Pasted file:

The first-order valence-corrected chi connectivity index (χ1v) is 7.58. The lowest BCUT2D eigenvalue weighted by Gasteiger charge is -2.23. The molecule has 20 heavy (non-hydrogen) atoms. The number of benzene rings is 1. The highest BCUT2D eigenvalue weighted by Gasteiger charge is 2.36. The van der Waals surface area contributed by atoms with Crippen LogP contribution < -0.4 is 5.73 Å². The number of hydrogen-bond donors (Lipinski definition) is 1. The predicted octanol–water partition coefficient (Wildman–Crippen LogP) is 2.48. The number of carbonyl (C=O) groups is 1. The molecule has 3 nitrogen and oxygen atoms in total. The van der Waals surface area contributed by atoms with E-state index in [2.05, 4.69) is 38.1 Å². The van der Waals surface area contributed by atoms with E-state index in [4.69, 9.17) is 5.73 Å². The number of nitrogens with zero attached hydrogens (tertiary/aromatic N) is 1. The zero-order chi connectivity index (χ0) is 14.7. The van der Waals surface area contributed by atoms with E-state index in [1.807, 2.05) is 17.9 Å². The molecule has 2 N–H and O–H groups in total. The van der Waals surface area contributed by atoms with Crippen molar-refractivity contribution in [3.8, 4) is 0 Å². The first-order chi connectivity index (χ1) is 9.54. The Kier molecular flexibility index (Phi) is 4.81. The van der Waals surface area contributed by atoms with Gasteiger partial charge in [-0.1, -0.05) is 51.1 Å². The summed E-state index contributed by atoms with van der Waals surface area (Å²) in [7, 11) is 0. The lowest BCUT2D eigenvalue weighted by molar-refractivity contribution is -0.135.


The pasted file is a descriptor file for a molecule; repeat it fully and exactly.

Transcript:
The first-order valence-corrected chi connectivity index (χ1v) is 7.58. The lowest BCUT2D eigenvalue weighted by Gasteiger charge is -2.23. The molecule has 20 heavy (non-hydrogen) atoms. The number of benzene rings is 1. The highest BCUT2D eigenvalue weighted by Gasteiger charge is 2.36. The van der Waals surface area contributed by atoms with Crippen LogP contribution < -0.4 is 5.73 Å². The number of hydrogen-bond donors (Lipinski definition) is 1. The predicted octanol–water partition coefficient (Wildman–Crippen LogP) is 2.48. The number of carbonyl (C=O) groups is 1. The molecule has 3 nitrogen and oxygen atoms in total. The van der Waals surface area contributed by atoms with E-state index in [2.05, 4.69) is 38.1 Å². The van der Waals surface area contributed by atoms with E-state index in [4.69, 9.17) is 5.73 Å². The number of nitrogens with zero attached hydrogens (tertiary/aromatic N) is 1. The zero-order chi connectivity index (χ0) is 14.7. The van der Waals surface area contributed by atoms with E-state index in [1.807, 2.05) is 17.9 Å². The molecule has 2 N–H and O–H groups in total. The van der Waals surface area contributed by atoms with Crippen molar-refractivity contribution in [3.8, 4) is 0 Å². The first-order chi connectivity index (χ1) is 9.54. The Kier molecular flexibility index (Phi) is 4.81. The van der Waals surface area contributed by atoms with Gasteiger partial charge in [-0.1, -0.05) is 51.1 Å². The summed E-state index contributed by atoms with van der Waals surface area (Å²) in [7, 11) is 0. The lowest BCUT2D eigenvalue weighted by molar-refractivity contribution is -0.135.